Title:  Managing Sympatric White-Tailed Deer and Sika Deer for Sustained Harvest with Dietary Overlap
Author(s): David M. Kalb - University of Delaware; Jacob L. Bowman - University of Delaware; Deborah A. Delaney - University of Delaware; Randy W. DeYoung - Caesar Kleberg Wildlife Research Institute, Texas A&M University, Kingsville
Year: 2014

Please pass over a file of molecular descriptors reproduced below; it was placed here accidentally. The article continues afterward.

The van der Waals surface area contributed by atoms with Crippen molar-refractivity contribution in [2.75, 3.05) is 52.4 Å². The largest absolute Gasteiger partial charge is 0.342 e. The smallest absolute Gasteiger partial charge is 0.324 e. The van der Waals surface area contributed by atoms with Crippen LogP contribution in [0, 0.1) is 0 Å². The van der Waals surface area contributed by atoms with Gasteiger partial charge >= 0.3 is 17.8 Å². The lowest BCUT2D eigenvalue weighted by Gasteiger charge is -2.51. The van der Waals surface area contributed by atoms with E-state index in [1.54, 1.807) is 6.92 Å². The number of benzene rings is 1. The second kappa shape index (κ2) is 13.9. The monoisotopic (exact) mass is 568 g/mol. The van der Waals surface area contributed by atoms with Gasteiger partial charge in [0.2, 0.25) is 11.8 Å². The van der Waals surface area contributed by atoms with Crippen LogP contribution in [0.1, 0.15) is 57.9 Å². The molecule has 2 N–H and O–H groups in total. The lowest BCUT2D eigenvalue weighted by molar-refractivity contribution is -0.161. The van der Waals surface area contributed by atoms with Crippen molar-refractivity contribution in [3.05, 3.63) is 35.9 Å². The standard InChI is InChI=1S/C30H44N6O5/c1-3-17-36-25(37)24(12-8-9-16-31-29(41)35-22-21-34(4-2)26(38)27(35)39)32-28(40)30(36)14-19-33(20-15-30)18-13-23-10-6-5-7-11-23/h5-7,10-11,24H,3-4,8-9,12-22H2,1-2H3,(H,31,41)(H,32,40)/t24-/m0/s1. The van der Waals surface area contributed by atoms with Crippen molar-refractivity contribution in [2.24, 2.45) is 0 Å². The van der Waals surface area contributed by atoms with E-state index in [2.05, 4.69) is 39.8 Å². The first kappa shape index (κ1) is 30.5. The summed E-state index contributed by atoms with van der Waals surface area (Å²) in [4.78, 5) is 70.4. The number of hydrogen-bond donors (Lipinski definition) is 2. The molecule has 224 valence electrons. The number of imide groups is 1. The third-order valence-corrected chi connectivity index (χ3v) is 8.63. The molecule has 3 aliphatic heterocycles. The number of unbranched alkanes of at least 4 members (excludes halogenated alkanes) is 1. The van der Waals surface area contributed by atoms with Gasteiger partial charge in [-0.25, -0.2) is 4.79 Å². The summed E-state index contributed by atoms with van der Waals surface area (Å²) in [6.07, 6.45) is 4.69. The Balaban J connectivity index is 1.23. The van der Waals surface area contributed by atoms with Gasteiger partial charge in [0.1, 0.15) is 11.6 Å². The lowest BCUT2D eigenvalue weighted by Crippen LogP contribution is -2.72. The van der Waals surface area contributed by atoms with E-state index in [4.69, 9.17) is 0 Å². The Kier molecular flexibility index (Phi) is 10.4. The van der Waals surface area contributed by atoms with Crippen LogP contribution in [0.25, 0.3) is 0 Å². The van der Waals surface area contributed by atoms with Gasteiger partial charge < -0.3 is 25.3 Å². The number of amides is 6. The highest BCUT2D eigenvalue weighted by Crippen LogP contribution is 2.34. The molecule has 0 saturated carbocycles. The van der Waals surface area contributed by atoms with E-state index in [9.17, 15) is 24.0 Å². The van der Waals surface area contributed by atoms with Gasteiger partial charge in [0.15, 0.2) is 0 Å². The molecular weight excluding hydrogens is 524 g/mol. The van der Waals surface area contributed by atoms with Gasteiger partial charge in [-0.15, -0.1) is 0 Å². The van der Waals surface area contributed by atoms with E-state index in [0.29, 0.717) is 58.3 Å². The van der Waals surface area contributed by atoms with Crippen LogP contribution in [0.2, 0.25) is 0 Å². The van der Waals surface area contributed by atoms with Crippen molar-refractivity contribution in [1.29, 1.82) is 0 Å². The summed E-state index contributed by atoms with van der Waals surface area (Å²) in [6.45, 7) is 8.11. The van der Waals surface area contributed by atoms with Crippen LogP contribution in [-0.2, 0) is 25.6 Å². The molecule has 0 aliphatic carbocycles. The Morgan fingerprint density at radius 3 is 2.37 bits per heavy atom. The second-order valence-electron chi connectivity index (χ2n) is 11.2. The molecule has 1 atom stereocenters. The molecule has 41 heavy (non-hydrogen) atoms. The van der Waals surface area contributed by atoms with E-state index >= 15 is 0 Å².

Abstract: White-tailed deer and sika deer have been harvested under separate regulations since the 1970’s. Since the introduction of sika deer there has been concern regarding the interactions between these two species. Our research investigates the overlap in dietary resource use in areas of different relative abundances of deer. When sika deer are the dominant species in the area, they consume 14 different dietary resources with a high grass composition. When sika deer and white-tailed deer are present in roughly equal numbers, sika deer consume a wider range of resources (21), and white-tailed deer consume 34 different resources. Grasses dominated the diet of both species, but may be biased by the consumption of corn through standing agriculture or bait (white-tailed deer ranged from 8- 78% grass consumption). Our data suggest that in the presence of sika deer, white-tailed deer increase their foraging ranges consuming a wide variety of plants. White-tailed deer consume a higher degree of woody plants than sika deer, but showed overlap in 14 of the 34 species consumed including 4 of 6 woody plants (the 4 that dominated white-tailed deer woody plant consumption). White-tailed deer diet was dominated (more than 5% of total diet) by only 8 plants; all of which were also consumed by sika deer. Sika deer diet was dominated by 8 plants (7 of the 8 same plants in white-tailed deer diet). Our data show an intense overlap in resource use between these species, which may be contributing to competition.

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